Death brings out something new in Pansy.
Warning: HBP spoilers.
A/N: Much love for my beta, Sonya. This was inspired by Six Feet Under/, but only in that /Six Feet Under deals with death better than basically anything ever, and it inspired me to work with the subject. So, I'm calling this my tribute-that-actually-has-nothing-to-do-with-the-show to Six Feet Under. Feedback, including/especially con-crit is welcomed and loved.
It was dark when we pushed outside. Dark and loud like a nightmare, with screaming and whispered hints of evil. For us, for Slytherins-for some Slytherins, for the ones I thought mattered-it was a smug darkness. It was our nightmare to create and control. It was our parents, our friends, people from our world that instilled nameless fear on other students' faces.
Blaise was next to me as we walked through the crowd, his hand hovering behind my back like I was his show dog. He would never have been so bold if Draco was there, but now Draco had gone onto something more significant, more bold and glorious and dangerous than we dared aspire to. We could only bask in his reflected glory, but Blaise was determined to get the most of that. He would walk in front and strut the most and try to absorb all the rays for himself. Blaise had always hated being second best, though he would never admit it, because he never admitted to being second best at all.
Vincent and Gregory were pressed close behind us by the throngs of students, sniggering in my ear and trying to keep pace with Blaise's confident strides. It was normal, despite the abnormality of the night. It was just us, just friends gloating over a prank we pulled. Somewhere, outside the gates and grounds of Hogwarts, this night would mean something. There were broader implications. There was a war and this was a battle ground. We knew this, but we did not know it. The corridors we walked through, the entrance, the grass and trees we knew so well; we could not conceive of them as anything but our playground. Fighting and death were just words on a page, vague and indistinct, something that did not really happen.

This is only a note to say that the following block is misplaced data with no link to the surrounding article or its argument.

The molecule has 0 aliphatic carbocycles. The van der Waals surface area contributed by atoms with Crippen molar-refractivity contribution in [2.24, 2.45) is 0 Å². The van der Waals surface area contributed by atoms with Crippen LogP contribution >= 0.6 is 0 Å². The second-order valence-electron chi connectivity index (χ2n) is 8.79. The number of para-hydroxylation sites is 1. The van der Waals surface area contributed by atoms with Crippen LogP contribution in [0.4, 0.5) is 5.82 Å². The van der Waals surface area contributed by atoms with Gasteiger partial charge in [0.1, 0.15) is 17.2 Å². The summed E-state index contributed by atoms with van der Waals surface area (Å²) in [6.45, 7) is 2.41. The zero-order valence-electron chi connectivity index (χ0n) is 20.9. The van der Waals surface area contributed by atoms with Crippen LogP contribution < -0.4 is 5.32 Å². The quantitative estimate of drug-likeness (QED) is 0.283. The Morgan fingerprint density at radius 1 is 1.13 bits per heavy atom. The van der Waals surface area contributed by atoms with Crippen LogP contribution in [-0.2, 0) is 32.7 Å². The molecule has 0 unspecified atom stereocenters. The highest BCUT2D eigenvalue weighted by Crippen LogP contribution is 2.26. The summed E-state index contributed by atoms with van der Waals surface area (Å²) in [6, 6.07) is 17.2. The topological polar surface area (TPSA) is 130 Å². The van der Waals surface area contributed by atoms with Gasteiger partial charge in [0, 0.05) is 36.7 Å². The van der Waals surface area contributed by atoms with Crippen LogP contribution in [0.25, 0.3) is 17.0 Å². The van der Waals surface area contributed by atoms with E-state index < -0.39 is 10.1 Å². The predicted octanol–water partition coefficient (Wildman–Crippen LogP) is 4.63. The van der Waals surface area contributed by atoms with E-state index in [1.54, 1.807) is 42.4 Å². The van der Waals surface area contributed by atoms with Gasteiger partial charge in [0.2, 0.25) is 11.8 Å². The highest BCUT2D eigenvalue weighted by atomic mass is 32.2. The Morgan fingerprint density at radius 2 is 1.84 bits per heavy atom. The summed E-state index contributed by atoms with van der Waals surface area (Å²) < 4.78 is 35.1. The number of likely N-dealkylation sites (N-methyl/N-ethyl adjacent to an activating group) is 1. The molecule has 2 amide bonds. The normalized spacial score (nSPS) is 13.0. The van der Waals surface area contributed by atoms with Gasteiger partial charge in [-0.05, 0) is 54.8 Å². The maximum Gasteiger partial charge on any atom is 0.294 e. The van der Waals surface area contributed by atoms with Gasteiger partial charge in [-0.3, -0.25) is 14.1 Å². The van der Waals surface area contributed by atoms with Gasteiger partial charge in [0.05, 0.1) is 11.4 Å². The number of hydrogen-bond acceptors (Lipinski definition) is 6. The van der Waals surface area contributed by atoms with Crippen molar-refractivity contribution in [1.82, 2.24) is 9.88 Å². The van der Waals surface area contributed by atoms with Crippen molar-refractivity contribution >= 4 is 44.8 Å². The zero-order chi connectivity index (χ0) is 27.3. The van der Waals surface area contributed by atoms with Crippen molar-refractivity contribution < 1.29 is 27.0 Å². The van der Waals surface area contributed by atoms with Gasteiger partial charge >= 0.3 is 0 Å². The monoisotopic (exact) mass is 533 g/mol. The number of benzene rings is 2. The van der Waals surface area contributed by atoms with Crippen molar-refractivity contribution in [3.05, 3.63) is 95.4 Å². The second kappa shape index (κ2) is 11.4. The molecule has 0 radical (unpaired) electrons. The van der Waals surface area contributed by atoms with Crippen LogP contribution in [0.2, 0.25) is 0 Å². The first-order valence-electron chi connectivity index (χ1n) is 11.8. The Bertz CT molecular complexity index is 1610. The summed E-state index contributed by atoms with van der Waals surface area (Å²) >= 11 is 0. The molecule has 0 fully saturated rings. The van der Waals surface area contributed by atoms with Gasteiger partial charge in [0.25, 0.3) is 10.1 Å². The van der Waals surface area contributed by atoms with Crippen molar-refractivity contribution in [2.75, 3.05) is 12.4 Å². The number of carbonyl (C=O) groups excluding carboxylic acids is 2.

People were giving us looks. I could see the suspicion in flashes through the worry. Glimpses of anger at Vincent's cocked head and Blaise's triumphant smirk. There were whispers. "Look at them," "Slytherins," "I bet they're happy." They bet right.
Our wondering was meant to be random. We had come out because this was our moment to revel, not because there was anything in particular we wanted to see or achieve. But we got caught in a tide of students that flowed slowly-so slowly I didn't realize it was happening-towards the Astronomy Tower. As we got closer, the talk around us grew more urgent. Shrieks were louder and the crowd was fused with a tangible hysteric energy.
I think I noticed the change earliest but it was Blaise, of course, who first commented on it.
"I think something's up," he said, his smirk cemented to his face. "Finally, something good."
Gregory crackled, and I do mean /crackled/, like a wrinkled step mother out of a fairy tale, right before she tries to undo the magnificent princess. I always liked fairy tales. In them, death is doled out only for the wicked, and everyone else lives on forever. I'd like that.
We pressed forward, because we thought it would be a lark. A disaster for us to laugh about, whatever it was that was making people so upset. I don't know what I imagined. I don't think anything really, just a vague image of triumph in the form of something I could handle. Something I could embrace and enjoy.
The news reached us before we could see for ourselves. "/Dumbledore is dead!/" streamed through the mass of people, radiating out from the center like waves from a skipping stone. I smiled when I heard. I smiled when I heard our Headmaster was dead. I smiled like my friends were, and I meant it. I shoved forward. I pushed people out of my way. I wanted to see.
This was success.
People gave way. No one had the energy to resist my forward plow, Blaise still by my side. We made it to the edge in no time, and there he lay. Success.
But the figure in front of me spoke of anything but triumph. It was broken. Limbs were angled all wrong, like someone had tried to assemble the body out of spare parts, but fitted them together blindly. This was not success; this was Dumbledore with a dark little trickle down the side of his mouth. It was a man I had despised and feared and admired with all my heart lying completely motionless, horribly, monstrously dead.